Change is Good

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Tuesday, February 14, 2006

Surprisingly Media Companies Fear Chasing Tail

I’m thinking of a buzzword (well actually a phrase). Its mention may inspire some of your peers and strike fear in the hearts of others. This phrase could be used to bring the excitement of Conker to a larger audience or profitably shine a spotlight on the thrill of Chess boxing. It’s a word that could be used to vilify the backward ways of luddite media elitists, bent on aggregating mass audiences with homogenized content or laud the visionary action of online retailers willing to sell anything in a desperate (but valiant) effort to stay in business.

The phrase I’m thinking of is the Long Tail. That’s right, it has gone from being a mere buzzword used to spice up executive presentations, to a fully capitalized noun (big L, big T). Yet it remains a poorly understood concept by either its many excited fans or its few detractors.

In 2004 Cris Anderson, editor of Wired Magazine, started talking about something he dubbed the “Long Tail”, based largely on ideas put forth by Clay Shirky (of UrbanDesires.com fame) and the observations of an Italian academic on the distribution of wealth. The basic idea was that internet based businesses, without inventory listing constraints, could sell products that have low demand and/or low sales volume. In the aggregate these products can make a market that is equal to or larger than the “hit” driven model that fuels traditional media businesses.

According to Mr. Anderson, “The average Barnes & Noble carries 130,000 titles. Yet more than half of Amazon’s book sales come from outside its top 130,000 titles. Consider the implication: If the Amazon statistics are any guide, the market for books that are not even sold in the average bookstore is larger than the market for those that are.” This is essence of the Long Tail argument.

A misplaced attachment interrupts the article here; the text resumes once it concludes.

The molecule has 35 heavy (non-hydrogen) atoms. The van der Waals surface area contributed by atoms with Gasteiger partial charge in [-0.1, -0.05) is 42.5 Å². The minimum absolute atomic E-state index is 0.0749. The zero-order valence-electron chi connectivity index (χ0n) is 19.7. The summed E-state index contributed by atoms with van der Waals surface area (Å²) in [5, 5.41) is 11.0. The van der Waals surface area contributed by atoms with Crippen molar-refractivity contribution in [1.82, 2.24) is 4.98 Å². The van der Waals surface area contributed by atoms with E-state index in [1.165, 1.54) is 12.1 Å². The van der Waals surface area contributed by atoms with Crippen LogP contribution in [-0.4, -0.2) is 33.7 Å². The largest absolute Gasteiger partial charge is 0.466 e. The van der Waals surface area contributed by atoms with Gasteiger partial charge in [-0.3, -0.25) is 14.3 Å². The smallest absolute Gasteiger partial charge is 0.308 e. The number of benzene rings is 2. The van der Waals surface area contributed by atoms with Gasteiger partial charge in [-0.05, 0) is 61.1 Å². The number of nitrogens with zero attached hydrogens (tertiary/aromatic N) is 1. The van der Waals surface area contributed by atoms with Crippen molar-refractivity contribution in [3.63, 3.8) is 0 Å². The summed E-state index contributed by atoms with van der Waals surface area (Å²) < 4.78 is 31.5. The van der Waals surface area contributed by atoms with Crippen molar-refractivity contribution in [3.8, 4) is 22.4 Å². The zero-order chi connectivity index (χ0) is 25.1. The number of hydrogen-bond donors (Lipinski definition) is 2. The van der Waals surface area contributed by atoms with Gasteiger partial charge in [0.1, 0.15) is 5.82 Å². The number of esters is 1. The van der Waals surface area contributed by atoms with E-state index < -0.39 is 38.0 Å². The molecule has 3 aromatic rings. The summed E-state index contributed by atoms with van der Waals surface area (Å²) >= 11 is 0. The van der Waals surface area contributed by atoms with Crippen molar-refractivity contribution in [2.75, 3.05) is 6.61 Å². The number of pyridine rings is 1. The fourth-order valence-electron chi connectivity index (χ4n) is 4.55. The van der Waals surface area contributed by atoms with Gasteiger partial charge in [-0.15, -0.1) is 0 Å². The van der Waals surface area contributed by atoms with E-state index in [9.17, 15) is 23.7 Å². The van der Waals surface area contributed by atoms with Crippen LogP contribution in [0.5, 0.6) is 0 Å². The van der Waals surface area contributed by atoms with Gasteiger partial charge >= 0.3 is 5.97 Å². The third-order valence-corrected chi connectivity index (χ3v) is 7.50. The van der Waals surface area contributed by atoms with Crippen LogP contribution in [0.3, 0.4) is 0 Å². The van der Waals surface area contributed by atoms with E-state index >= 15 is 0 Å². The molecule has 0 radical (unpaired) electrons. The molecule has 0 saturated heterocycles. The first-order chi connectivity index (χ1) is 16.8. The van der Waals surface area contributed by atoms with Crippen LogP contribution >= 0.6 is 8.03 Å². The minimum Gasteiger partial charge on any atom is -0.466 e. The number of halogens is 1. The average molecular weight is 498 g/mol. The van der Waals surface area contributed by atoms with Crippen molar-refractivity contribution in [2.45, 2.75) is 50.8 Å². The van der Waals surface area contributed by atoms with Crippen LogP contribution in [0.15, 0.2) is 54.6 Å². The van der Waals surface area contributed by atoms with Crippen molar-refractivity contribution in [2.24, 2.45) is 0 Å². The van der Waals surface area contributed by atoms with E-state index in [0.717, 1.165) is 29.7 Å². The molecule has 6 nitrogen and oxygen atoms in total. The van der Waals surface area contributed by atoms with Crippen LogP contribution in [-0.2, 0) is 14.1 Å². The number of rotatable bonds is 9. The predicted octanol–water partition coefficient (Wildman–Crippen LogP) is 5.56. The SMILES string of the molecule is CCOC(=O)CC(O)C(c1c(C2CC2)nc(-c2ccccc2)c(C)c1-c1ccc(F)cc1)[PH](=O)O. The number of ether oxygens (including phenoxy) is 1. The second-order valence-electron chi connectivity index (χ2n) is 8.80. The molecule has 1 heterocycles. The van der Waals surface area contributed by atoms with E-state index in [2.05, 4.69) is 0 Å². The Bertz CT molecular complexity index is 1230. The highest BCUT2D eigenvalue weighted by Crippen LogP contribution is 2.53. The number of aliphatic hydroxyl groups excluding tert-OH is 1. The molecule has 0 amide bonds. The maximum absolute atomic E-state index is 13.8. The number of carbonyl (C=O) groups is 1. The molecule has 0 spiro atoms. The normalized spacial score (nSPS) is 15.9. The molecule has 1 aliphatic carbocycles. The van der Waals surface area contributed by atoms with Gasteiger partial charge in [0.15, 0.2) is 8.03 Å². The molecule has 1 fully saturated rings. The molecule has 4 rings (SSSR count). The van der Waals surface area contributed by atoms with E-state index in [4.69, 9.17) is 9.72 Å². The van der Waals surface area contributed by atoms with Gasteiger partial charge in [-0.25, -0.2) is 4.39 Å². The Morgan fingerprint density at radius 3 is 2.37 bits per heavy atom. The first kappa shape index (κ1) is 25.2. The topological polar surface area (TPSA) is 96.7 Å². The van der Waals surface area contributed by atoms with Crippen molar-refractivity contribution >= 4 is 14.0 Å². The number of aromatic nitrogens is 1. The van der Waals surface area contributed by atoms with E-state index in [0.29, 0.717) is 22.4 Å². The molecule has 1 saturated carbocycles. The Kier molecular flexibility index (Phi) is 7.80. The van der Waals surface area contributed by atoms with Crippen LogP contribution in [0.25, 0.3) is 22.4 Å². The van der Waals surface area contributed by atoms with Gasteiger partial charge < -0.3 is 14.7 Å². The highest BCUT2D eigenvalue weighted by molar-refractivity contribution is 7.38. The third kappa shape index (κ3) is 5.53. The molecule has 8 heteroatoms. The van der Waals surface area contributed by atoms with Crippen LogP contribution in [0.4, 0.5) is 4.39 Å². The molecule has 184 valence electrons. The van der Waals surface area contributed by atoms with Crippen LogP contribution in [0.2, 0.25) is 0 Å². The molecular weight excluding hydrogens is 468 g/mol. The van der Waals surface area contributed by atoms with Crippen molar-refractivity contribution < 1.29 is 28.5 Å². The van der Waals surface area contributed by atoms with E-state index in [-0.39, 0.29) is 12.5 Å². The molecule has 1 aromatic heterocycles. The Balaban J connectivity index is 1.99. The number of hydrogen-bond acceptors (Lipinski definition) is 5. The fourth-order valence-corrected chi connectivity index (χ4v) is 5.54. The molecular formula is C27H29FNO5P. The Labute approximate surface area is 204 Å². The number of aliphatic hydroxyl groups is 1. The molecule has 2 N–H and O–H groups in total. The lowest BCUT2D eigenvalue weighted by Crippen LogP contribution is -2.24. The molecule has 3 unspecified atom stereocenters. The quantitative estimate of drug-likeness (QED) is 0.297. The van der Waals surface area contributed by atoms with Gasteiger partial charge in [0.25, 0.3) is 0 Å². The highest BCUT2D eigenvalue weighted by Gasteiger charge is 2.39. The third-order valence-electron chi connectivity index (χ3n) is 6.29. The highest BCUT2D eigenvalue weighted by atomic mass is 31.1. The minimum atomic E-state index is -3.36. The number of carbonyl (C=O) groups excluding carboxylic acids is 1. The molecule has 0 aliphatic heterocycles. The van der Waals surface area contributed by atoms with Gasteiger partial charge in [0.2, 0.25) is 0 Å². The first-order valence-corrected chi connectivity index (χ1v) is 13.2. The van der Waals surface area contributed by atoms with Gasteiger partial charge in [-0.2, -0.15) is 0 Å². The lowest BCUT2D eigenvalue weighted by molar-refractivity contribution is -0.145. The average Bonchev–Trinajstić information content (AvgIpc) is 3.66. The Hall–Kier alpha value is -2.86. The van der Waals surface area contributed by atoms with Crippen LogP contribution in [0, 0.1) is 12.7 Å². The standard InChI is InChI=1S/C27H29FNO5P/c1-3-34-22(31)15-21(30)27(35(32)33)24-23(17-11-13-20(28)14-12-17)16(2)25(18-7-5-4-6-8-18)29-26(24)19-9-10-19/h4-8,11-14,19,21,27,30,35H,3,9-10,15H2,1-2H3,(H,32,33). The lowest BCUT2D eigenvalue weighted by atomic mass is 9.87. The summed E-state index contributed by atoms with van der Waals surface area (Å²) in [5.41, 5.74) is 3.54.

The Long Tail builds an interesting analogy for thinking through ideas about a digital marketplace. A marketplace where the constraints of “shelf space”, platform, technology spectrum, consumer timing and market size are either greatly reduced or removed entirely. A digital marketplace where value is created by connecting users with media when, where and how they want it (at the price they are willing to pay). There are a number of challenges that media companies face when attempting to adapt to a Long Tail market, chief among these is the challenge of transitioning from aggregating content for media consumption to providing services or tools for media use.

The transition from foisting media onto a fictional “average consumer” to providing media to unique users is going to be both messy and challenging. As media companies look at long tail markets they seem to see really small and slightly distasteful groups of non-conformist sub-cultures. The tendency among these companies is to treat these groups as really small and kinda dumb sets of “average consumers” upon whom they can fob off iterations of the same old “we make, you eat” content models that reigned for so long. Meanwhile, companies like Apple, Netflix, Tivo, BitTorrent, and others have built tools and services around content that unleashes (unbundles) options for users to connect with the media they desired.